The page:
This sounds like a real kick in the nuts.
Ordinarily, nonprofits don’t pay federal taxes on their income – and that includes most colleges. But under the Senate’s tax bill, royalties generated by nonprofits based on their names and logos will be taxed. It could be a large hit to universities with popular athletic departments that generate lots of money through merchandise sales…
The government expects to collect $2 billion over 10 years with the provision.
Damn it, schools work hard to keep that money all to themselves. Doesn’t the Senate realize Uncle Sam’s name isn’t on the front of the jersey, either?
Not that anyone in the SEC negatively recruits or anything, but if I were chasing a prospect who was interested in Ole Miss, I’d damned sure put this in front of momma. Just sayin’.
Hey, I thought we weren’t supposed to be mixing politics and sports.
A few decades ago, Georgia candidates would throw barbecues and fish fries to entice crowds, but these days the promise of a free meal isn’t as tempting. That’s where football games — and the allure of throngs of people on a fall Saturday — proves irresistible.
“You know there’s going to be thousands of people already there. You know you’ll be able to energize your volunteers. And you know you’ll have a chance to reach a wider audience,” said Charles Bullock, a UGA political scientist who has written extensively about Southern politics. “You don’t have to drum up the crowd — all you have to do is parachute in.”
Just leave my tailgate alone and we’ll be fine.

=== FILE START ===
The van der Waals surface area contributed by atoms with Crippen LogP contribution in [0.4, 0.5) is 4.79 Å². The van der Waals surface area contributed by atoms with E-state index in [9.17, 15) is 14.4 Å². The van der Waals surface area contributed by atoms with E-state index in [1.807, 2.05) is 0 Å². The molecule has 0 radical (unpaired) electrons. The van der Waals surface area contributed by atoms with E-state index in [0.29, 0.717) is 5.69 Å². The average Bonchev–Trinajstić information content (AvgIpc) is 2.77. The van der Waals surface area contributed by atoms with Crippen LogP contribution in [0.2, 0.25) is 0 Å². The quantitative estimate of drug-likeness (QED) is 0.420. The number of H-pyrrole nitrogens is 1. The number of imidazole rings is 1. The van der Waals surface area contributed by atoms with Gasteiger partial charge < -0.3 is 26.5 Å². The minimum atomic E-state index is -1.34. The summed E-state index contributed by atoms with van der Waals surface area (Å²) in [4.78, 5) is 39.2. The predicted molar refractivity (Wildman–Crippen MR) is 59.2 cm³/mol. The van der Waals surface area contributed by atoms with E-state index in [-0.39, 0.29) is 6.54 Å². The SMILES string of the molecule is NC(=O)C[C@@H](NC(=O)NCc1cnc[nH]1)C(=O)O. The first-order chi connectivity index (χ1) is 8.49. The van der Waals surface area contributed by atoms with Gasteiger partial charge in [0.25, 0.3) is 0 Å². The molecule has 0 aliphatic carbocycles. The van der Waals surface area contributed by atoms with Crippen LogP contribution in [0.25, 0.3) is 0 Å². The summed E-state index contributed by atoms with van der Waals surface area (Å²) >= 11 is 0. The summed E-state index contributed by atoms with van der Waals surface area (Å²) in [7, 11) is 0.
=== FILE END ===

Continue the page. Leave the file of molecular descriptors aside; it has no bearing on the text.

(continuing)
Buried in the tax bill introduced in Congress today is a provision guaranteed to send chills up and down the body of every athletic director and school president in America.
Dat’s right — as Dupree explains, “The tax break that people can take advantage of when purchasing season tickets for college athletics would be repealed under the GOP plan.”
Bricks are being shit as you read this.
I’m not surprised that several University of New Mexico football players knelt during the national anthem at halftime of their game against Air Force, becoming the first college football players to do so.
What I am surprised about is that somebody decided to have the anthem played at halftime, despite both head coaches agreeing not to do so.
Normally, college players are still in the locker room when the national anthem is performed before games. But because of weather-related delays both before and during the game, the anthem was not played prior to the opening kickoff. Instead, it was played at halftime, which was reduced to five minutes. Because of the reduced length of the halftime period, both teams stayed on the field rather than returning to the locker rooms as normal.
Lobos coach Bob Davie said he hadn’t been made aware that the national anthem would be played at halftime, let alone that any of his players would choose to kneel.
In fact, he said, he and Air Force Troy Calhoun had agreed that no national anthem would be played at all.
“I’d like to have the opportunity to visit with our players, talk about what our stance would be, unified as a football team,” Davie said. “I kind of got shocked by that.
“I wouldn’t want to judge or have too much of a critique, at least speaking from my standpoint, as far as a total football team. Because in fairness to them, I never really talked to them about it.”
It’s almost like somebody couldn’t stand leaving well enough alone.
If you’ve got an appetite, dig in.